Separating Header and Method Implementation

This is a discussion on Separating Header and Method Implementation within the C++ Programming forums, part of the General Programming Boards category; I used to put my methods implementation together with class definition in the header file. I would like to separate ...

  1. #1
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    Jul 2005
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    15

    Separating Header and Method Implementation

    I used to put my methods implementation together with class definition in the header file. I would like to separate them. The following are my new code:

    Code:
    // File: MyClass.h
    #ifndef __MYCLASS_HEADER__
    #define __MYCLASS_HEADER__
    
    template <class t>
    class MyClass {
      public:
      void doNothing(t var);
    };
    
    #endif	// __MYCLASS_HEADER__
    
    // File: MyClass.cpp
    #include "MyClass.h"
    
    template <class t>
    void MyClass<t>::doNothing(t var) {
      var = var;
    }
    
    // File: MyMain.cpp
    #include "MyClass.h"
    
    int main() {
      MyClass<int> myClass;
    
      return 0;
    }
    I got the following linking error,
    error LNK2001: unresolved external symbol "public: void __thiscall MyClass<int>::doNothing(int)" (?doNothing@?$MyClass@H@@QAEXH@Z)

    I must have missed something. Anyone can help?
    Last edited by dickyDick; 07-29-2005 at 10:34 AM.

  2. #2
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    Functions of template classes have to be defined in the header. What I usually do (just to preserve the nice header-implementation seperation) is create a .tmpl file, put my template implementation in there, and then #include it inside the .h inclusion guards.
    If I did your homework for you, then you might pass your class without learning how to write a program like this. Then you might graduate and get your degree without learning how to write a program like this. You might become a professional programmer without knowing how to write a program like this. Someday you might work on a project with me without knowing how to write a program like this. Then I would have to do you serious bodily harm. - Jack Klein

  3. #3
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    I used to combine them even for non-template classes. A while ago, as I developed my program I encountered some problem as I included a header file (non-template class) in more than 1 cpp file. Someone told me it is a bad habit to combine. As from your reply, I understand that for template classes, they have to be combined. So combine them if it is template class and separate them if it is non-template class. Is that right?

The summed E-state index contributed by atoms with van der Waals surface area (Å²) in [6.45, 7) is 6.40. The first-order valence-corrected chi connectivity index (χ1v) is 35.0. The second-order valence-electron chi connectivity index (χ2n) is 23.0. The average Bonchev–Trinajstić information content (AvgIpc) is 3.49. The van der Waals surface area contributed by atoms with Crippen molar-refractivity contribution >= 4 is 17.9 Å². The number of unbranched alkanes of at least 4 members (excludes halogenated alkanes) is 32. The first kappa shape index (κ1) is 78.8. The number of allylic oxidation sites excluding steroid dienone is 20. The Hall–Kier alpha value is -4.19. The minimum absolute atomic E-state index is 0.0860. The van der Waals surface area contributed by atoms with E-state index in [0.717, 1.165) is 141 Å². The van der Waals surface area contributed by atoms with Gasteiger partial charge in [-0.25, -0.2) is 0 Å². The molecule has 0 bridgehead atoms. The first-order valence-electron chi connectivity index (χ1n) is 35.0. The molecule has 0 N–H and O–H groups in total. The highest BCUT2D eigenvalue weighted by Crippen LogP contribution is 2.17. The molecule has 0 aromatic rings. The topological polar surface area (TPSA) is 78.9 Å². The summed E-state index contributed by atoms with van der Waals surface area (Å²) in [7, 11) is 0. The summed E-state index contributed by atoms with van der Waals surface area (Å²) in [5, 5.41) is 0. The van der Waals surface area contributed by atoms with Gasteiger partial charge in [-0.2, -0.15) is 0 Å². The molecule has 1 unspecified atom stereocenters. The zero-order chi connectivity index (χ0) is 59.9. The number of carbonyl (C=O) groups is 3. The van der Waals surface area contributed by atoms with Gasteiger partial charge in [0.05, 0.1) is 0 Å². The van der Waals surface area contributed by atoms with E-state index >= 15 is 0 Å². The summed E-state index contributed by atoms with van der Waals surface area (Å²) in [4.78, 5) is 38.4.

Could you also give me some example for your suggestion above?

  4. #4
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    Sure. I implement my template class and inline functions in exactly the same manner, since the implementation has be included in the header file. So, for a template class, I'd do something like this:
    Code:
    //in template_class.h
    #ifndef TEMPLATE_CLASS_H_JNSDF_092839
    #define TEMPLATE_CLASS_H_JNSDF_092839
    
    template <class T>
    class MyClass
    {
      public:
        void doNothing();
    };
    
    #include "template_class.tmpl"
    
    #endif
    
    //in template_class.tmpl
    template <class T>
    void MyClass<T>::doNothing()
    {
      //do stuff
    }
    
    //in main.cpp
    #include "template_class.h"
    
    int main()
    {
      MyClass<int> myClass;
      myClass.doNothing();
      return 0;
    }
    Similarly with inline code, except I use a .inl extension so that I know what kind of code I have in each file.
    If I did your homework for you, then you might pass your class without learning how to write a program like this. Then you might graduate and get your degree without learning how to write a program like this. You might become a professional programmer without knowing how to write a program like this. Someday you might work on a project with me without knowing how to write a program like this. Then I would have to do you serious bodily harm. - Jack Klein

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